Git Cheat sheet
** Still a work in progress :-) **
- Git Cheat sheet
I did add the option to inputbind your Git password, but if you do not feel comfortable inputting passwords into this site I recommend copying the command into a text editor and adding it there. You can also use Github’s GUI to retrieve the SSH URL, how to do this is shown later.
Adding an existing remote to an existing project directory
Initialize a git repository in the directory
Add the git repository as origin
git remote add origin #@GITREPO@#
Set branch to master
git config branch.master.remote origin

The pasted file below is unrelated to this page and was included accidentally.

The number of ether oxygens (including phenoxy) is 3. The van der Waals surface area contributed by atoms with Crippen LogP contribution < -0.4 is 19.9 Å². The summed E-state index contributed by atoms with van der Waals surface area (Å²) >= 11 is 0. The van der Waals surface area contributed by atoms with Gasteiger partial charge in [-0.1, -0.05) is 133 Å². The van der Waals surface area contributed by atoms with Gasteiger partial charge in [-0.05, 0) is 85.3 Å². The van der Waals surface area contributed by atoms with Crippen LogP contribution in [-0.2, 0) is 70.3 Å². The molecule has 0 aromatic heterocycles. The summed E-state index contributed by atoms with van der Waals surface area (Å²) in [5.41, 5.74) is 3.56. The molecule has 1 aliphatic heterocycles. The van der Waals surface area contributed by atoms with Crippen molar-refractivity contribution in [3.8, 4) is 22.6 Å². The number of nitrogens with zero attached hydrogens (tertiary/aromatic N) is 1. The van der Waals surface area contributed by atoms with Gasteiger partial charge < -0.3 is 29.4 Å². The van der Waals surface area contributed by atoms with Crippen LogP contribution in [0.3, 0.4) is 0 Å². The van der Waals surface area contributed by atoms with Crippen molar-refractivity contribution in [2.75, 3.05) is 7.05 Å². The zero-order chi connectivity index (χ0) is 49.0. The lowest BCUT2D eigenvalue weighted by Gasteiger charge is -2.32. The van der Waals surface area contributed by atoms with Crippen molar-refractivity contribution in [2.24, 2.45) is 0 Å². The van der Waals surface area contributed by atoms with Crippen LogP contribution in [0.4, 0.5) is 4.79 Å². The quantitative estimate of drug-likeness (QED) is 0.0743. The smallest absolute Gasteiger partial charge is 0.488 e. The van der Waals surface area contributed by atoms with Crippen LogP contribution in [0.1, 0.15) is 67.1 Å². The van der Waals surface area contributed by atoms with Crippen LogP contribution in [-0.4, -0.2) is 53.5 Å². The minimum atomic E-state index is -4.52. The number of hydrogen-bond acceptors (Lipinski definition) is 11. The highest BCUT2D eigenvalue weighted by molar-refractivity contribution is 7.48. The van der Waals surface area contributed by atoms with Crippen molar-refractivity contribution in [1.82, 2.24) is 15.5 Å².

git config branch.master.merge refs/heads/master
Pull any files from repository (like README or LICENSE files)
Create a push-helper
Instead of using the inputbinder on this site to generate the Git URL you can also use the GUI to find the SSH url. Go to your repositories’ page and click on SSH.
Copy the link to your clipboard
sudo nano push.sh
#!/bin/bash echo "Pushing changes..." git push https://#@GITUSERNAME@#:#@GITPASSWORD@#@github.com/#@GITUSERNAME@#/#@GITREPO@#.git echo "Script finished"
push.sh file to your
echo '/push.sh' >> .gitignore
push.sh file executable
sudo chmod +x push.sh
Add changed files to staging
git add .
Commit staged files
git commit -m "Initial commit"
push.sh to push changes
If you would like to use aliases for running the push command, check out my blog post about bash here.
However great using the Git command line is, there are plenty of other ways to work with the Git protocol. The, in my opinion, two greatest candidates are GitKraken (cross-platform) and SourceTree (Windows).